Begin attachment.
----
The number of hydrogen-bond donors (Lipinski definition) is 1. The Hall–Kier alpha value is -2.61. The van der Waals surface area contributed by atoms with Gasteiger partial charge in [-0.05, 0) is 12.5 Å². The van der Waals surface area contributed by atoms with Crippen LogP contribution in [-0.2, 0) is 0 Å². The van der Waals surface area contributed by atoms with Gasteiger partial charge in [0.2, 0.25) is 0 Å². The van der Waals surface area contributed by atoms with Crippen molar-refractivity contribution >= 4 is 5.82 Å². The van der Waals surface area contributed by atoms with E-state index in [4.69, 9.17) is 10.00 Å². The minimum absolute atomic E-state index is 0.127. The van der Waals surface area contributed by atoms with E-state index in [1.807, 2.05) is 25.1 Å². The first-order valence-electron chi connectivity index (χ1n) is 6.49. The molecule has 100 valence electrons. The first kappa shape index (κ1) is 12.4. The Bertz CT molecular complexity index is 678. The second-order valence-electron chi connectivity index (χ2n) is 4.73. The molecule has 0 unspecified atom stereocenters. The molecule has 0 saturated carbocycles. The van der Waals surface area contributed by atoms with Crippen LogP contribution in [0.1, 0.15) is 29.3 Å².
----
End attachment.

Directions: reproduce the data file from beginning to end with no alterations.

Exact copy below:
The number of hydrogen-bond donors (Lipinski definition) is 1. The Hall–Kier alpha value is -2.61. The van der Waals surface area contributed by atoms with Gasteiger partial charge in [-0.05, 0) is 12.5 Å². The van der Waals surface area contributed by atoms with Crippen LogP contribution in [-0.2, 0) is 0 Å². The van der Waals surface area contributed by atoms with Gasteiger partial charge in [0.2, 0.25) is 0 Å². The van der Waals surface area contributed by atoms with Crippen molar-refractivity contribution >= 4 is 5.82 Å². The van der Waals surface area contributed by atoms with E-state index in [4.69, 9.17) is 10.00 Å². The minimum absolute atomic E-state index is 0.127. The van der Waals surface area contributed by atoms with E-state index in [1.807, 2.05) is 25.1 Å². The first-order valence-electron chi connectivity index (χ1n) is 6.49. The molecule has 100 valence electrons. The first kappa shape index (κ1) is 12.4. The Bertz CT molecular complexity index is 678. The second-order valence-electron chi connectivity index (χ2n) is 4.73. The molecule has 0 unspecified atom stereocenters. The molecule has 0 saturated carbocycles. The van der Waals surface area contributed by atoms with Crippen LogP contribution in [0.1, 0.15) is 29.3 Å².